10. Keep us connected to what works and what doesn’t work.
    11. Remind us of our humanity.
    12. Spur us to want to better work which helps us all.
    13. Promote compassion for ourselves and others.
    14. Teach us to value forgiveness.
    15. Help us to pace ourselves better.
    16. Invite us to better choices.
    17. Can teach us how to experiment.
    18. Can reveal a new insight.
    19. Can suggest new options we had not considered.
    20. Can serve as a warning.
    21. Show us hidden fault lines in our lives which can lead us to more productive arrangements.
    22. Point out structural problems in our lives.
    23. Prompt us to learn more about ourselves.
    24. Remind us how we are like others.
    25. Make us more humble.
    26. Help us rectify injustices in our lives.
    27. Show us where to create more balance in our lives.
    28. Tell us when the time to move on has occurred.
    29. Reveal where our passion is and where it is not.
    30. Expose our true feelings.
    31. Bring out problems in a relationship.
    32. Can be a red flag for our misjudgments.
    33. Point us in a more creative direction.
    34. Show us when we are not listening.
    35. Wake us up to our authentic selves.
    36. Can create distance with someone else.
    37. Slow us down when we need to.
    38. Can hasten change.
    39. Reveal our blind spots.
    40. Are the invisible made visible.

    Reframe Reality to Handle Mistakes More Easily

    The secret to handling mistakes is to:

    • Expect them as part of the process of growth and development.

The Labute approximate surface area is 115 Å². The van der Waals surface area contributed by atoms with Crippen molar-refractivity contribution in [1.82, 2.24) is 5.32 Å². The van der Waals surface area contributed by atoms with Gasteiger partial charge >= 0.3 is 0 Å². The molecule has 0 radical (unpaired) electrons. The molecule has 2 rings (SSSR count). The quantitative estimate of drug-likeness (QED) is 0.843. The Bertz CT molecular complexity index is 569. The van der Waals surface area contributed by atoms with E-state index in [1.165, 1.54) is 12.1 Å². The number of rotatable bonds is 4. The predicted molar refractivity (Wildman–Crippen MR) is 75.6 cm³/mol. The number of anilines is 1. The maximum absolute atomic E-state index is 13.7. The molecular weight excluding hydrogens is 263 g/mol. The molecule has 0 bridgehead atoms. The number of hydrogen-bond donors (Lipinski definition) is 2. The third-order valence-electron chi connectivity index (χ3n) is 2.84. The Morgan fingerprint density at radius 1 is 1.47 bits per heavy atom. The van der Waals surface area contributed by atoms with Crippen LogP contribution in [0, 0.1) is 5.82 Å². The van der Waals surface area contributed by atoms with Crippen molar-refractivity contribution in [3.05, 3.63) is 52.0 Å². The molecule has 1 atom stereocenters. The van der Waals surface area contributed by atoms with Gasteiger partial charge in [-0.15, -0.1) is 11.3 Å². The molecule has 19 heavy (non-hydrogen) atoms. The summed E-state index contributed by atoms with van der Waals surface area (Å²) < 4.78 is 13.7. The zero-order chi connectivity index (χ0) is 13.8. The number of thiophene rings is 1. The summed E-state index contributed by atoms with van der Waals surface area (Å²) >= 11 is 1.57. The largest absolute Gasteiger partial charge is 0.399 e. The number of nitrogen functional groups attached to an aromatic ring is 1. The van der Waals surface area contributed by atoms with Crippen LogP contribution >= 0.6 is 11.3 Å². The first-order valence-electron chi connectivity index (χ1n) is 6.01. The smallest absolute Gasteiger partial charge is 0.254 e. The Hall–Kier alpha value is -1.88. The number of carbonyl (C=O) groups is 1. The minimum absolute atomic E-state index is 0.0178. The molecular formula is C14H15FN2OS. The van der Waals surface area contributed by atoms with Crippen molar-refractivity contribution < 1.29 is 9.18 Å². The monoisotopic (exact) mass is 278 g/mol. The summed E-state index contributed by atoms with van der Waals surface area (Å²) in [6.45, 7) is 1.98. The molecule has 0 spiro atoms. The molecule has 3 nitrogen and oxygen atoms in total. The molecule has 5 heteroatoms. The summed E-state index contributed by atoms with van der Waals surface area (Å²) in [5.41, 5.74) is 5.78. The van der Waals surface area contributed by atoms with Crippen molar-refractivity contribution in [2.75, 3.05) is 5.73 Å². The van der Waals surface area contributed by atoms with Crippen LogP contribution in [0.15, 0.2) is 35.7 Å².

• Have an experimental mindset.
    • Think in evolutional rather than fixed terms.

    When we accept change as the natural structure of the world, our vulnerability and humanness lets us work with the ebb and flow of life.

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    When we recognize the inevitability of mistakes as part of the ongoing experiment which life is, then we can relax more. In doing so we may make fewer of them.

    It also helps to keep in mind that trial and error is an organic natural way of living. It is how we have evolved over time. It is better to be with our natural evolution than to fight it and make life harder.

    When we adopt an evolutional mindset and see ourselves as part of the ongoing human experiment, we can appreciate that all that has been built up over time which includes the many mistakes our ancestors have made over thousands of years. Each one of us today is a part of that human tradition of learning and experimenting,

    Mistakes are part of the trial and error, experimental nature of life. The more you adopt the experimental, evolutional frame, the easier it becomes to handle mistakes.

    Handling mistakes well can help you relax and enjoy all aspects of life more.

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    Featured photo credit: Sarah Kilian via unsplash.com